This article focuses on the performance of
arm platforms. Go 1.1 was an important release as it raised
arm to a level on par with
386 and introduced support for additional operating systems. Some highlights that Go 1.1 brings to
- Support for
- Additional of experimental support for
- Better code generation, including a now partially working peephole optimiser, better register allocator, and many small improvements to reduce code size.
- Support for ARMv6 hosts, including the Raspberry Pi.
GOARMvariable is now optional, and automatically chooses its value based on the host Go is compiled on.
- The memory allocator is now significantly faster due to elimination of many 64 bit instructions which were previously emulated a high cost.
- A significantly faster software division/modulo facility.
These changes were not possible without the efforts of Shenghou Ma, Rémy Oudompheng and Daniel Morsing who made enormous contributions to the compiler and runtime during the Go 1.1 development cycle.
Again, a huge debt of thanks is owed to Anthony Starks who helped prepare the benchmark data and images for this article.
Go 1 benchmarks on
Since its release Go has supported more that one flavor of
arm architecture. Presented here are benchmarks from a wide array of hosts to give a representative sample of the performance of Go 1.1 programs on
arm hosts. From top left to bottom right
- Beaglebone Black, Texas Instruments AM335x Cortex-A8 ARMv7
- Samsung Chromebook, Samsung Exynos 5250 Dual Cortex-A15 ARMv7
- QNAP TS-119P, Marvell Kirkwood ARMv5
- Raspberry Pi Model B, Broadcom 2835 ARMv6
As always the results presented here are available in the autobench repository. The thumbnails are clickable for a full resolution view.
Hey, the images don’t work on my iSteve! Yup, it looks like iOS devices have a limit for the size of images they will load inside a web page, and these images are on the sadface side of that limit. If you click on the broken image, you’ll find the images will load fine in a separate page. Sorry for the inconvenience.
The speedup in
BinaryTree17, and to a lesser extent
Fannkuch11, benchmarks is influenced by the performance of the heap allocator. Part of heap allocation involves updating statistics stored in 64 bit quantities, which flow into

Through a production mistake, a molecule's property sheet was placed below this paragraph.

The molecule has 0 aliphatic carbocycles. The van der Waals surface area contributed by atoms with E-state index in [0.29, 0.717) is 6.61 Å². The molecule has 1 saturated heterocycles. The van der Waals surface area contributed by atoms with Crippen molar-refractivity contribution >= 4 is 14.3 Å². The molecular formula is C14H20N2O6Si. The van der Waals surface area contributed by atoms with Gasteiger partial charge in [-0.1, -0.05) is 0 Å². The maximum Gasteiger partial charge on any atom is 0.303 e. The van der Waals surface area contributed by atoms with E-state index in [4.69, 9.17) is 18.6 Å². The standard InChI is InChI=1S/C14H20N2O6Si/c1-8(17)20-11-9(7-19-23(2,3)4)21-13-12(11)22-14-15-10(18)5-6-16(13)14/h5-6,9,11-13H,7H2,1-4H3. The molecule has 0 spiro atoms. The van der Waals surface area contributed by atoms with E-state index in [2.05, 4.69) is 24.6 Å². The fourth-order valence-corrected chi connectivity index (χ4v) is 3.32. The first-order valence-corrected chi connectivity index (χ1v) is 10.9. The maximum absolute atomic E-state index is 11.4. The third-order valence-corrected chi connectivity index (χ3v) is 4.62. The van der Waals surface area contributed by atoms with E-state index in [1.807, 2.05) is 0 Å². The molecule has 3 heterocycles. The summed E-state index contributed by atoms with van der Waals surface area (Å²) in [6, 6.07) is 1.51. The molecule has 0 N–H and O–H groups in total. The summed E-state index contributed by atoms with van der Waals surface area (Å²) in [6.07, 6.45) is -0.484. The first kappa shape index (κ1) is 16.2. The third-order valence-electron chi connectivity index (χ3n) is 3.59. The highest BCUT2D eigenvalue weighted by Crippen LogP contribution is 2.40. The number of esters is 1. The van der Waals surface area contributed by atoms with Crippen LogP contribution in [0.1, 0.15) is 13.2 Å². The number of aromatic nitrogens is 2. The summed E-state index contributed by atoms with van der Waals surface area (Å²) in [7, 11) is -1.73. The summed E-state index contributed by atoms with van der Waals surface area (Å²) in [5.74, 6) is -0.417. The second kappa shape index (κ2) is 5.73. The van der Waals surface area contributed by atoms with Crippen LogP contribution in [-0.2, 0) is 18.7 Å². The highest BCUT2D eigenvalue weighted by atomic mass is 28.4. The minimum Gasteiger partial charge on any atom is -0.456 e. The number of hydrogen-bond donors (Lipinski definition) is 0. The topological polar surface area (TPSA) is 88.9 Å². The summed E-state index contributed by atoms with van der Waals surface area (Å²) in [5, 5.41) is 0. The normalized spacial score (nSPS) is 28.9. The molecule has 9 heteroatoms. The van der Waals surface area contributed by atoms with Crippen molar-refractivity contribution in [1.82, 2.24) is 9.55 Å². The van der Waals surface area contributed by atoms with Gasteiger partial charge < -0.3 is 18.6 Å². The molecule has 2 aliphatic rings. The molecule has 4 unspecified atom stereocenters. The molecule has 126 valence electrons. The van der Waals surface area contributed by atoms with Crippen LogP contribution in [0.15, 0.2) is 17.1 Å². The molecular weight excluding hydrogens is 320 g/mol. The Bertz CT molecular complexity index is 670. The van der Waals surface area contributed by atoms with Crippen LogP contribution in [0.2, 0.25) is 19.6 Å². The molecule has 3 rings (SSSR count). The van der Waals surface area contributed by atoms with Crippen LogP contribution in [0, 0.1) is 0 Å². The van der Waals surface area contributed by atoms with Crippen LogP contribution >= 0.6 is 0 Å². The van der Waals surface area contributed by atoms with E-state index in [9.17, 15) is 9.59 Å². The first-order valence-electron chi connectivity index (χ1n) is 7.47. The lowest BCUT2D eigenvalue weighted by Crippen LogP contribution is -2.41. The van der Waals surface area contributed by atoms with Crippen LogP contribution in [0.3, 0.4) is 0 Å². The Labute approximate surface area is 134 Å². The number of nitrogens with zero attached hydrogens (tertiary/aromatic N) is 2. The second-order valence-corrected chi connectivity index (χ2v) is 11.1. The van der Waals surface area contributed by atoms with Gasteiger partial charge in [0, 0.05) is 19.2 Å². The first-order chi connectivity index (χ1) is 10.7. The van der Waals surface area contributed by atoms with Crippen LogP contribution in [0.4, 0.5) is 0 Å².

runtime.MemStats. During the 1.1 cycle, some quick work on the part of the Atom symbol removed many of these 64 bit operations, which shows as decreased run time in these benchmarks.
Across all the samples,
net/http benchmarks have benefited from the new poller implementation as well as the pure Go improvements to the
net/http package through the work of Brad Fitzpatrick and Jeff Allen.
The results of the
runtime benchmarks mirror those from
386. The general trend is towards improvement, and in some cases, a large improvement, in areas like
The improvements to the
Append set of benchmarks shows the benefit of a change committed by Rob Pike which avoids a call to
runtime.memmove when appending small amounts of data to a
The common theme across all the samples is the regression in some channel operations. This may be attributable to the high cost of performing atomic operations on
arm platforms. Currently all atomic operations are implemented by the
runtime package, but in the future they may be handled directly in the compiler which could reduce their overhead.
CompareString benchmarks show a smaller improvement than other platforms because CL 8056043 has not yet been backported to
With the additions of
cgo support, throughput improvements in the
net package, and improvements to code generation and garbage collector, Go 1.1 represents a significant milestone for writing Go programs targeting
To wrap up this series of articles it is clear that Go 1.1 delivers on its promise of a general 30-40% improvement across all three supported architectures. If we consider the relative improvements across compilers, while
6g remains the flagship compiler and benefits from the fastest underlying hardware,
5g show a greater improvement relative to the Go 1.0 release of last year.
But wait, there is more
If you’ve enjoyed this series of posts and want to follow the progress of Go 1.2 I’ll soon be opening a branch of autobench which will track Go 1.1 vs tip (1.2). I’ll post and tweet the location when it is ready.
Since the Go 1.2 change window was opened on May 14th, the allocator and garbage collector have already received improvements from Dmitry Vyukov and the Atom symbol aimed at further reducing the cost of GC, and Carl Shapiro has started work on precise collection of stack allocated values.
Finally, Go 1.2 has a release timetable. So while we can’t really say what will or will not making it into 1.2, we can say that it should be done by the end of 2013.